You are not permitted to download, save or email this image. Visit image gallery to purchase the image.
But Cr Guest appeared to be alone in his criticism of the report, and his outburst prompted fellow councillor Dave Cull to remind him without sustainability there would be no economic development, or even a community to support it.
Cr Fliss Butcher, a fellow member of the council's community sustainability panel, said at Tuesday's finance and strategy committee meeting the report was prompted by concerns from the public during annual plan hearings.
The report said Crs Butcher, Cull, Kate Wilson and Chris Staynes were appointed to a sustainability working party in June which had agreed terms of reference and planned to approach representatives from the Otago Polytechnic, the University of Otago and Sustainable Dunedin City to get involved.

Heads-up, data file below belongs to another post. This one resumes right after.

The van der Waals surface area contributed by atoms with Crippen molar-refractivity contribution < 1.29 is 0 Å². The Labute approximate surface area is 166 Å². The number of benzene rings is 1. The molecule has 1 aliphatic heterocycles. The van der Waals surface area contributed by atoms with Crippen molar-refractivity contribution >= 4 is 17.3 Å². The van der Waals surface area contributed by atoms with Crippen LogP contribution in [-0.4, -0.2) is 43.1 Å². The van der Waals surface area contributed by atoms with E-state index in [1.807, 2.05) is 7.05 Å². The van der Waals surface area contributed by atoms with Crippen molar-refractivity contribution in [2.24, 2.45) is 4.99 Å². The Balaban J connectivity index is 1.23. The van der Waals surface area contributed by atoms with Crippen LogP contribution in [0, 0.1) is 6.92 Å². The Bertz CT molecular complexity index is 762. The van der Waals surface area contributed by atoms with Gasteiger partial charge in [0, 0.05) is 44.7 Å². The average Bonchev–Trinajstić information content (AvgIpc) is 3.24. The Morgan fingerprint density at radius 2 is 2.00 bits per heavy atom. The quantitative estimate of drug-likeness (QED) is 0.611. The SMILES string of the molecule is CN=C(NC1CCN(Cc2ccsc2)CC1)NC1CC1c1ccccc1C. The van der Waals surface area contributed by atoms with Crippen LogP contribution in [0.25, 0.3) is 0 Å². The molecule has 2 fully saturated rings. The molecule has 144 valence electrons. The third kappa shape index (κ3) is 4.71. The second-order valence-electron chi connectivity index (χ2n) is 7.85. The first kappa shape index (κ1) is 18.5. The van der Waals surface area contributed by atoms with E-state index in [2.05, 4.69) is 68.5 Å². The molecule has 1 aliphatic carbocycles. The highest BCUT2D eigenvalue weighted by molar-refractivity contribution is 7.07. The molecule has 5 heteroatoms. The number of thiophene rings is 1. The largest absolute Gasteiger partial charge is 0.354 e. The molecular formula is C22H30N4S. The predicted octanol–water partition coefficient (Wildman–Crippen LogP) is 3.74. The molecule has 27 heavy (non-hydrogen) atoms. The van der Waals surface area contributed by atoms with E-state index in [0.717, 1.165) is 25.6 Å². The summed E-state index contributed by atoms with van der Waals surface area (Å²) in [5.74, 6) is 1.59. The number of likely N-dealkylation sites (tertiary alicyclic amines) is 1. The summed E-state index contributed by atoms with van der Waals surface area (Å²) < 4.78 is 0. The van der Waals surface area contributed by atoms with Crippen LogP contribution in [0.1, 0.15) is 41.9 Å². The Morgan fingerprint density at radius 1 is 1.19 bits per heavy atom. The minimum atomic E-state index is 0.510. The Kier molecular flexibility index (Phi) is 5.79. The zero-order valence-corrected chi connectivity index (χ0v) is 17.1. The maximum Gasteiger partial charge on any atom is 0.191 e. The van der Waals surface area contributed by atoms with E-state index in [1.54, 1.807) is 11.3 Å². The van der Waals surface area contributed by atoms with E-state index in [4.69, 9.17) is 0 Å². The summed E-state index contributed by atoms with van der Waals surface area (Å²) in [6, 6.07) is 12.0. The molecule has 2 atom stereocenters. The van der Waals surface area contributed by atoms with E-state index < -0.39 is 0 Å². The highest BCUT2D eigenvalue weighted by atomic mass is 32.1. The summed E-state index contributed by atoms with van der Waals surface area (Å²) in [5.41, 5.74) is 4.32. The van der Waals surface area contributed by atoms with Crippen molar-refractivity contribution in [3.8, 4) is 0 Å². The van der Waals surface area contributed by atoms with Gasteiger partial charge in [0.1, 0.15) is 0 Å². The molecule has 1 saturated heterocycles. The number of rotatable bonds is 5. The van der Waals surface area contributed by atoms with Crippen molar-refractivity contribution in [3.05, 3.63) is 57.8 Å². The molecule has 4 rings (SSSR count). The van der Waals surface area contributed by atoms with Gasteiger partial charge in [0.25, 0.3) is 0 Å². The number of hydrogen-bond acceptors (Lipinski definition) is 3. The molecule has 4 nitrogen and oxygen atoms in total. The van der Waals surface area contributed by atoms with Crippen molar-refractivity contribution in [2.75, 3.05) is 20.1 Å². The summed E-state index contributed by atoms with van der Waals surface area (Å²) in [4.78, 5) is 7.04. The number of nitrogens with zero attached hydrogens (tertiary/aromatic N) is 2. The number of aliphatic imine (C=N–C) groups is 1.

Feedback from a recent city forum showed the city was performing poorly on promoting sustainability.
The report noted projects under way, including the hiring of energy manager Neville Auton, his heat recovery system at Moana Pool, and a variety of council recycling initiatives.
Projects being worked on ranged from energy audits to an investigation of using mains water to generate power.
However, one action noted in the report may draw criticism - the transportation planning department's move to "discourage vehicle use in the city centre" by reviewing the parking strategy to increase the number of charged parks and increase fees.
The city's 2006 transportation strategy indicated a shift towards travel demand management, limiting parking or increasing charges to make driving less attractive and promoting more sustainable transport options such as public transport to deal with negative effects of vehicles.
The meeting voted to prioritise the sustainability project, and re-allocate $50,000 from the industry projects fund to pay for its work.